Every one of us has a data center to care for. Not everyone takes it as seriously as some do.
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Theweird sense of duty really good sysadmins have can border on the sociopathic, but it’s nice to know that it stands between the forces of darkness and your cat blog’s servers.
Point being, what’s trivial to you or me is not so trivial to someone. And if that someone is a member of your household then you need to take it seriously, if for no other reason than shalom
Think about the things a data center does to create a fundamentally good environment for the computers it houses: climate control, power protection, redundancy, fire protection, physical security.
But Kahomono, I hear you saying, my house is not a data center! Oh no? Let’s talk about a job I had a few years ago. OK, quite a few years. But still: we were opening a new data center for a major NYC bank. We had three computer rooms: the Mainframe room had 8 IBM 390s. The Time-Sharing room had 4 Honeywell DPS-8s. And the Mini room had about a dozen computers of various makes: Data General, Pr1me, Tandem, Digital. There were also a handful of IBM PCs floating around, with which nobody was very impressed. So let’s round up and say that this “Data Center” — and it was surely that — had about 30 computers housed in it.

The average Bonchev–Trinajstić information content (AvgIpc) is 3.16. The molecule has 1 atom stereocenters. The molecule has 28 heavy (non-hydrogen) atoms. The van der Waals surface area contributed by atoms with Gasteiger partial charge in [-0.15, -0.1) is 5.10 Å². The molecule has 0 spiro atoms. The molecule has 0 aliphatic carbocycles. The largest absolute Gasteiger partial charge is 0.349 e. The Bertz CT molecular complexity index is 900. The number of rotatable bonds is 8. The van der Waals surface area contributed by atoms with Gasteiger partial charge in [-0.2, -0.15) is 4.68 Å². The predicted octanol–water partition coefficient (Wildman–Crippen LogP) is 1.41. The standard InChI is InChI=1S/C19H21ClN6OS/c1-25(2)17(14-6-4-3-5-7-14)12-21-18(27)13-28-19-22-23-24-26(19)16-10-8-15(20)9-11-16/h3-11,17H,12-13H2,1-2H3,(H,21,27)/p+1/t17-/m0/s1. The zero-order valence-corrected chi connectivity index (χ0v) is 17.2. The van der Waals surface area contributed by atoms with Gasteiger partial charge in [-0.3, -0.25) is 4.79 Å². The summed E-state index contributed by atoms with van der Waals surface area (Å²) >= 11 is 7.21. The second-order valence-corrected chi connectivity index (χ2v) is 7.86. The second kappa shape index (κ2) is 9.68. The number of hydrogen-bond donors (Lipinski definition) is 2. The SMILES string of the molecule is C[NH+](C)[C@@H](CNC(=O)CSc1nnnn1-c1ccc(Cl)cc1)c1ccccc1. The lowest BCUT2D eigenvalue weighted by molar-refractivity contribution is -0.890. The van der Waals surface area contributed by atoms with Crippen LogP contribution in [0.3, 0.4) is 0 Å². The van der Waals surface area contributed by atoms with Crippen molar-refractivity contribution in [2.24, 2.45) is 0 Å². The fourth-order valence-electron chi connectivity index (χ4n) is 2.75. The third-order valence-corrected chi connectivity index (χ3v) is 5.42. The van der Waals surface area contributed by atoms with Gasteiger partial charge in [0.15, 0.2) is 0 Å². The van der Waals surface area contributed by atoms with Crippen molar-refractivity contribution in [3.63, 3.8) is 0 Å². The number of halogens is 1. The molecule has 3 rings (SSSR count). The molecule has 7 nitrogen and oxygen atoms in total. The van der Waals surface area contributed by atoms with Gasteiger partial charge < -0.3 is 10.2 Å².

How many computers in your home now? Do you even know? I can say that in a typical home housing a family of four, you probably have… more than in my 1980’s era data center. 40? Maybe close to 50? Consider that your phones and tablets, your set-top boxes, DVRs, gaming consoles, “smart home” controllers and endpoints, not to mention every “smart” appliance you connected to your poor overtaxed WiFi, are all computers at least as powerful and capable as that VAX in our Mini room back in the day. So if you only counted your desktops and laptop computers, you missed the mark by around 90%, is my guess.
And every one of those computers is capable of violating at least one tenet of information security. (Remember CIA?)
- Confidentiality: it could leak information about you and your activities that you would rather it didn’t.
- Integrity: It could damage or alter information it holds, making it less useful or even harmful to you
- Availability: you could lose information you don’t want to lose. Think emails, tax returns, photos, music collections, movies, saved game progress.
So what do you do about it that doesn’t turn you into that guy in the cartoon above? More on that to come.
this post originally appeared on Kahomono – It Means Lucky.